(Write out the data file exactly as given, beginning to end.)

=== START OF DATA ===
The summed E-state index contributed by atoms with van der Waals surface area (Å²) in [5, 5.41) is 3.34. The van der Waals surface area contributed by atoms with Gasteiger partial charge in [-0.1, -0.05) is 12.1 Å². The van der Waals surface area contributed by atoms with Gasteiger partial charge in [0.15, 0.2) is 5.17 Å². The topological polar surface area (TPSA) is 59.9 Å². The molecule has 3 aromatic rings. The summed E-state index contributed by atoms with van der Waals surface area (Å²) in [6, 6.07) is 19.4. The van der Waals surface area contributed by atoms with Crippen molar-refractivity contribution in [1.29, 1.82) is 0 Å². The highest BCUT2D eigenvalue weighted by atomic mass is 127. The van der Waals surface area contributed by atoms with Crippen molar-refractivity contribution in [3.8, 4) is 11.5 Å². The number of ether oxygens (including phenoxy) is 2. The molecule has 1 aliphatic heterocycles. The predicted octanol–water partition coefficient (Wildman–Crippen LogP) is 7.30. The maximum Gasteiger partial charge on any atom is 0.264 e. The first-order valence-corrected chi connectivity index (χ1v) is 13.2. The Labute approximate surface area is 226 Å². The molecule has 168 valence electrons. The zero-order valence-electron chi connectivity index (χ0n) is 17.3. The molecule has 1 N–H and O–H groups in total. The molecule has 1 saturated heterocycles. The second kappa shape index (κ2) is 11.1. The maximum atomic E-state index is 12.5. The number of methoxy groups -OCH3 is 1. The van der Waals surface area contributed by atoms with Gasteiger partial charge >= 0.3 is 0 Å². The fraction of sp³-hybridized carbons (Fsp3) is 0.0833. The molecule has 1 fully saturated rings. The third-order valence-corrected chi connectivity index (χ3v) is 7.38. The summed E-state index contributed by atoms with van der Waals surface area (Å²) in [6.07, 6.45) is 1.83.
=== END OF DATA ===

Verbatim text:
The summed E-state index contributed by atoms with van der Waals surface area (Å²) in [5, 5.41) is 3.34. The van der Waals surface area contributed by atoms with Gasteiger partial charge in [-0.1, -0.05) is 12.1 Å². The van der Waals surface area contributed by atoms with Gasteiger partial charge in [0.15, 0.2) is 5.17 Å². The topological polar surface area (TPSA) is 59.9 Å². The molecule has 3 aromatic rings. The summed E-state index contributed by atoms with van der Waals surface area (Å²) in [6, 6.07) is 19.4. The van der Waals surface area contributed by atoms with Crippen molar-refractivity contribution in [1.29, 1.82) is 0 Å². The highest BCUT2D eigenvalue weighted by atomic mass is 127. The van der Waals surface area contributed by atoms with Crippen molar-refractivity contribution in [3.8, 4) is 11.5 Å². The number of ether oxygens (including phenoxy) is 2. The molecule has 1 aliphatic heterocycles. The predicted octanol–water partition coefficient (Wildman–Crippen LogP) is 7.30. The maximum Gasteiger partial charge on any atom is 0.264 e. The first-order valence-corrected chi connectivity index (χ1v) is 13.2. The Labute approximate surface area is 226 Å². The molecule has 168 valence electrons. The zero-order valence-electron chi connectivity index (χ0n) is 17.3. The molecule has 1 N–H and O–H groups in total. The molecule has 1 saturated heterocycles. The second kappa shape index (κ2) is 11.1. The maximum atomic E-state index is 12.5. The number of methoxy groups -OCH3 is 1. The van der Waals surface area contributed by atoms with Gasteiger partial charge >= 0.3 is 0 Å². The fraction of sp³-hybridized carbons (Fsp3) is 0.0833. The molecule has 1 fully saturated rings. The third-order valence-corrected chi connectivity index (χ3v) is 7.38. The summed E-state index contributed by atoms with van der Waals surface area (Å²) in [6.07, 6.45) is 1.83.